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Ceramics in America 2009
Robert Hunter, ed.; Luke Beckerdite, ed.; Gavin Ashworth, Photo.

Ceramics in America Annual

2010 • 252 pp. 374 illus. (356 color). End-paper illus. 8 1/2 x 11"
Ceramics / Decorative Arts & Material Culture

$65.00 Hardcover, 978-0-9767344-4-4

A diverse range of essays, new discoveries and book reviews on the latest research for interest to ceramic scholars. This issue is the first of two focused on North Carolina pottery tradition.

Now in its ninth year of publication, Ceramics in America is considered the journal of record for historical ceramic scholarship in the American context.

The 2009 volume presents new research related to the rich and varied earthenware production in the eighteenth- and nineteenth-century Moravian settlements of Bethabara and Salem, North Carolina. Setting a new standard for American ceramic studies, this transdisciplinary effort draws on archaeology, art history, social history, religion, ceramic technology, and many other areas of inquiry resulting in a substantively revised history of this much-admired North Carolina pottery tradition. Many examples of highly decorative slipware and intriguing figural bottles are illustrated for the first time with color photography by Gavin Ashworth.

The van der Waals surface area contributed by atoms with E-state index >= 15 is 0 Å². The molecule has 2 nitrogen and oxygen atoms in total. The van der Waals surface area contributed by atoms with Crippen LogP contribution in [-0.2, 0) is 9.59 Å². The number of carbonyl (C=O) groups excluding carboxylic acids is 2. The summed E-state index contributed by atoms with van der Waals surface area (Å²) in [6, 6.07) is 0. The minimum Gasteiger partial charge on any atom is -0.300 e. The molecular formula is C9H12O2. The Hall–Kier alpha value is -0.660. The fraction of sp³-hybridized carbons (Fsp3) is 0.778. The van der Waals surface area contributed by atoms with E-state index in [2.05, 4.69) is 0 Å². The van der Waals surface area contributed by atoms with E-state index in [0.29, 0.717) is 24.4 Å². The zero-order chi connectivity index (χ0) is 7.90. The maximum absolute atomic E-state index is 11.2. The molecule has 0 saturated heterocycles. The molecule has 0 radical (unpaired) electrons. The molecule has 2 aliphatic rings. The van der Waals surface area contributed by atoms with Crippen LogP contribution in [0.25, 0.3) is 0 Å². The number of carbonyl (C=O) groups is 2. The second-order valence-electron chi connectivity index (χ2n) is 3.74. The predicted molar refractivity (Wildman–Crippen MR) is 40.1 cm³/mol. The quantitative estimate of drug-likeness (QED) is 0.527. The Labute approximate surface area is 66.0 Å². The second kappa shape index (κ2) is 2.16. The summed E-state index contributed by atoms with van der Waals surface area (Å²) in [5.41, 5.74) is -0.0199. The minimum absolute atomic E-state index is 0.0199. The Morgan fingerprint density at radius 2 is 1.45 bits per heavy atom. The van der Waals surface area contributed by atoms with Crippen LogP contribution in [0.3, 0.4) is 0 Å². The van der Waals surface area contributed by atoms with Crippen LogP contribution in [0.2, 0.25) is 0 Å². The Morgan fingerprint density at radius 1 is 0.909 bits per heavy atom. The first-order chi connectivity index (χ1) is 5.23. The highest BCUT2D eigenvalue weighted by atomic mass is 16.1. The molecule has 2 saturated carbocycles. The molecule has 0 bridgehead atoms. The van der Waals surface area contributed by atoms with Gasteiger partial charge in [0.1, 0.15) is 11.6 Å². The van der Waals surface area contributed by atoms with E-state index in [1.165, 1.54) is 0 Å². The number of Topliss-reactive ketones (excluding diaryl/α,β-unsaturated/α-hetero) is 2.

Forthcoming issues of Chipstone's American Furniture and Ceramics in America annuals are also available at reduced prices by subscription.

Click here for TABLE OF CONTENTS

Reviews / Endorsements

"Beautifully produced and edited, Ceramics in America is the definitive publication on the subject-and a model for scholarship on historical material culture of all kinds."—Glenn Adamson, Deputy Head of Research, Victoria and Albert Museum

"With gorgeous illustrations and keen insights from leading ceramic historians, collectors, and archeological colleagues, Ceramics in America is truly the sort of treasure that archaeologists seek."—Mary C. Beaudry, Department of Archaeology, Boston University

Author Photo

Editor ROBERT HUNTER is a Fellow of the Society of Antiquaries of London and an archaeologist and ceramic historian living in Williamsburg, Virginia. He was the founding director of the Center for Archaeological Research at The College of William and Mary, and served on the curatorial staff at the Colonial Williamsburg Foundation. Co-editor LUKE BECKERDITE is editor of American Furniture and a decorative arts scholar living in Williamsburg, Virginia.

Tue, 15 May 2018 13:04:31 -0500